As adults, we tend to assume that if we find something interesting or mind-blowing, everyone will experience that same gut reaction. We connect the positive, inspirational emotion from reading the book to the book itself. The larger the emotional response, the ‘aha moment’ of inspiration, the greater the connection. We then make the assumption that everyone will have that same emotional response.

The reality is they don’t. We all bring different perspectives and form our own psychological framework. In order for us to get that “aha!” feeling, we need to be able to connect what we are reading to something that matters in our life. If someone would have handed me a Marcus Aurelius’ book called Meditations at the age of 21, I would have laughed and thrown it on the shelf never to be seen again. I had nothing to connect it too. I wasn’t in the state of mind to appreciate the lessons thrown my way. Now, a decade later, I connect the ancient wisdom to our modern problems of controlling ego, encouraging resilience, and a host of other lessons which relate to how I coach and live my life.

Instead of lamenting and saying “these kids just don’t get it” or “these employees are just lazy and don’t want to succeed as much as management does”, we need to step back and ask where are these individuals coming from? What’s their mindset and how do they see the world?

Will a book like The Energy Bus seem like self-help sappy motivation to a teenager? It’s up to you to decide. There are no hard and fast rules. Some teens are ready to delve into exercise physiology texts for understanding; others won’t pick up a book if you forced them to.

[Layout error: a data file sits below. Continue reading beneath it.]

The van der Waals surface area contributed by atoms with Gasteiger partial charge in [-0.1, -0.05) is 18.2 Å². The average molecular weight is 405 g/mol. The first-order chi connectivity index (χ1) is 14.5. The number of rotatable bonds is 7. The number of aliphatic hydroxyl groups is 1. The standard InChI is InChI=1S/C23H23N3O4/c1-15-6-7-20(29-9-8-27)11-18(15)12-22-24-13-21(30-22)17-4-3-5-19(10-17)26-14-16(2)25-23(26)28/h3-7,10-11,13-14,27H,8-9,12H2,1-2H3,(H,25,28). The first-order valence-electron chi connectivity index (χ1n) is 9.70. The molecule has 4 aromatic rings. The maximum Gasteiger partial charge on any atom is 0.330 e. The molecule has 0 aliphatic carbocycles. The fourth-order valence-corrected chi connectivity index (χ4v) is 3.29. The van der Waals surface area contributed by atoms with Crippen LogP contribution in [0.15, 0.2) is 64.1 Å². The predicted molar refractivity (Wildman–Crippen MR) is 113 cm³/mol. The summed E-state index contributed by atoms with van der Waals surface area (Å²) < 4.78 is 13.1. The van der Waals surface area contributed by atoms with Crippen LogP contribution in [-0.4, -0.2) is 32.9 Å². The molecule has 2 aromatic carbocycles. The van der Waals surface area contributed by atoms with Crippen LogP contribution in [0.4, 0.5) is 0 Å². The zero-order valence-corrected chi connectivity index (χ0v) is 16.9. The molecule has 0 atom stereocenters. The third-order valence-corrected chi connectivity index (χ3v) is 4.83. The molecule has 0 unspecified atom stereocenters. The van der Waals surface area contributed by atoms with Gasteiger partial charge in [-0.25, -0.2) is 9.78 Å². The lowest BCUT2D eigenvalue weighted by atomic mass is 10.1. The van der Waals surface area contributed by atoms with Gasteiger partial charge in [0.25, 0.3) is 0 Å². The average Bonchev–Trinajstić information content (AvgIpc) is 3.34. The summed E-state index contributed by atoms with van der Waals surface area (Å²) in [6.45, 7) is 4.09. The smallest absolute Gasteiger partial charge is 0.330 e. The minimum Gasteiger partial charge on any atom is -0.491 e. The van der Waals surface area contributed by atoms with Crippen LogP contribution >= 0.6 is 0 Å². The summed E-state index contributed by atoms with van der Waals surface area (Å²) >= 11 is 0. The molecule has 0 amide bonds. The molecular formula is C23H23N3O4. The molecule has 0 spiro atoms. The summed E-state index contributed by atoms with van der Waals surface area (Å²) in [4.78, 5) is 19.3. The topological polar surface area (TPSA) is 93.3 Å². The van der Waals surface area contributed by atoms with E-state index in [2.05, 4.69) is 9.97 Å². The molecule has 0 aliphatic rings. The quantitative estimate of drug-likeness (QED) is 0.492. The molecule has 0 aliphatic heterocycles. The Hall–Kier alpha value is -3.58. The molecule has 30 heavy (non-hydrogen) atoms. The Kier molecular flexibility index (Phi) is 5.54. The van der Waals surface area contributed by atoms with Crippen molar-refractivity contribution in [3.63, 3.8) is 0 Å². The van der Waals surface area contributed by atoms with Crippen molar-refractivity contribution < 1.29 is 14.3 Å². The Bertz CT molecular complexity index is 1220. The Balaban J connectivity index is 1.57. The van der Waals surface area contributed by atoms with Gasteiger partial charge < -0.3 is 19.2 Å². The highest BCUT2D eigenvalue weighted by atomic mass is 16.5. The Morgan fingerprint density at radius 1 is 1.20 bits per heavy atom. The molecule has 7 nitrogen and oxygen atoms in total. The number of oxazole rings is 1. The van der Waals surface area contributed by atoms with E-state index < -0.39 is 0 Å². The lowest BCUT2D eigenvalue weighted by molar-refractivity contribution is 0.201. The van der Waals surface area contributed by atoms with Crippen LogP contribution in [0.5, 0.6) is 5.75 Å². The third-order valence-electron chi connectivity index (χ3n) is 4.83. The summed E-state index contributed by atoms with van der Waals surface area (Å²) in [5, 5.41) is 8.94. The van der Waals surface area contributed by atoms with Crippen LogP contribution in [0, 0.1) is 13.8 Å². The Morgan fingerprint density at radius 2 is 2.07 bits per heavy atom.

The key isn’t to force a particular view of the world upon anyone; instead, it’s to approach the communication problem from multiple directions, hoping to get the message across that you want. It’s the message that matters. The way it gets conveyed is dependent on what the athlete, employee, or coach brings to the table.

The magic isn’t in the book, movie, blog, or speech. The magic is in the message relating to the athlete or employee. On an individual level, that means understanding what makes an athlete tick, while on a global or team level, that means providing multiple options or methods to get the message across. It’s why, as a coach, I tend to send the same message from multiple different angles. Sometimes I might describe a research study, other times I might tell a personal story of a situation I was in, or perhaps bring someone in who they admire to tell a similar story, or maybe I send out an article or two to read on the subject. It might seem like a shotgun approach, but the varied information means that I’m increasing each individual’s chance at connecting with one of those delivery methods.

In the end, it’s not that Mr. McHugh’s athletes were uninspired. It’s not that the Athletic Departments employees were ignorant if they couldn’t relate. Instead, it’s simply that the message delivered in that specific manner did not connect. The students and employees, who got little out of it, simply could not relate.

Whether it’s in the utilization of a coaching cue or in motivating an athlete through a workout, it’s our job to design the right message to deliver to ensure connection.